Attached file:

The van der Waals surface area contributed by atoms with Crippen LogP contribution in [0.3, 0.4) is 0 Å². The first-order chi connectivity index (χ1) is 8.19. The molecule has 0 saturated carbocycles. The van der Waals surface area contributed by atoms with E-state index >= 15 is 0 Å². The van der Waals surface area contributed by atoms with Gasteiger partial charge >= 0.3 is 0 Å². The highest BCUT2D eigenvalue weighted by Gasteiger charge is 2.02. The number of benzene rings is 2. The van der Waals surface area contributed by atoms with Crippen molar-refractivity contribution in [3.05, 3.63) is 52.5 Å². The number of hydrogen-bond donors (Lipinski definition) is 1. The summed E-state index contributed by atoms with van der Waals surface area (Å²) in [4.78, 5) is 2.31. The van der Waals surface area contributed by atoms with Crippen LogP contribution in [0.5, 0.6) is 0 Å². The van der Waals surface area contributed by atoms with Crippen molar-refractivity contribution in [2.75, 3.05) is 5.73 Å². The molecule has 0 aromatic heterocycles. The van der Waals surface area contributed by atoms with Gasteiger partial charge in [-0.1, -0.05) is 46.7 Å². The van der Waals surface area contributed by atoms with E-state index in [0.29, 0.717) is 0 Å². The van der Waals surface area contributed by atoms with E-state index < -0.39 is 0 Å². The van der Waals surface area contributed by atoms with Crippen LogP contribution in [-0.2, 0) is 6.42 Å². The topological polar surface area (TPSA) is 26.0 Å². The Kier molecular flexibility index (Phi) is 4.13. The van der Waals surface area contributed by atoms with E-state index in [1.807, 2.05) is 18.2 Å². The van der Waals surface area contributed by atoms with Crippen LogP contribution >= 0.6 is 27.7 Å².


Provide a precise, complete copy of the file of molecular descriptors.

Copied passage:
The van der Waals surface area contributed by atoms with Crippen LogP contribution in [0.3, 0.4) is 0 Å². The first-order chi connectivity index (χ1) is 8.19. The molecule has 0 saturated carbocycles. The van der Waals surface area contributed by atoms with E-state index >= 15 is 0 Å². The van der Waals surface area contributed by atoms with Gasteiger partial charge >= 0.3 is 0 Å². The highest BCUT2D eigenvalue weighted by Gasteiger charge is 2.02. The number of benzene rings is 2. The van der Waals surface area contributed by atoms with Crippen molar-refractivity contribution in [3.05, 3.63) is 52.5 Å². The number of hydrogen-bond donors (Lipinski definition) is 1. The summed E-state index contributed by atoms with van der Waals surface area (Å²) in [4.78, 5) is 2.31. The van der Waals surface area contributed by atoms with Crippen LogP contribution in [0.5, 0.6) is 0 Å². The van der Waals surface area contributed by atoms with Crippen molar-refractivity contribution in [2.75, 3.05) is 5.73 Å². The molecule has 0 aromatic heterocycles. The van der Waals surface area contributed by atoms with Gasteiger partial charge in [-0.1, -0.05) is 46.7 Å². The van der Waals surface area contributed by atoms with E-state index in [0.29, 0.717) is 0 Å². The van der Waals surface area contributed by atoms with E-state index < -0.39 is 0 Å². The van der Waals surface area contributed by atoms with Crippen LogP contribution in [-0.2, 0) is 6.42 Å². The topological polar surface area (TPSA) is 26.0 Å². The Kier molecular flexibility index (Phi) is 4.13. The van der Waals surface area contributed by atoms with E-state index in [1.807, 2.05) is 18.2 Å². The van der Waals surface area contributed by atoms with Crippen LogP contribution >= 0.6 is 27.7 Å².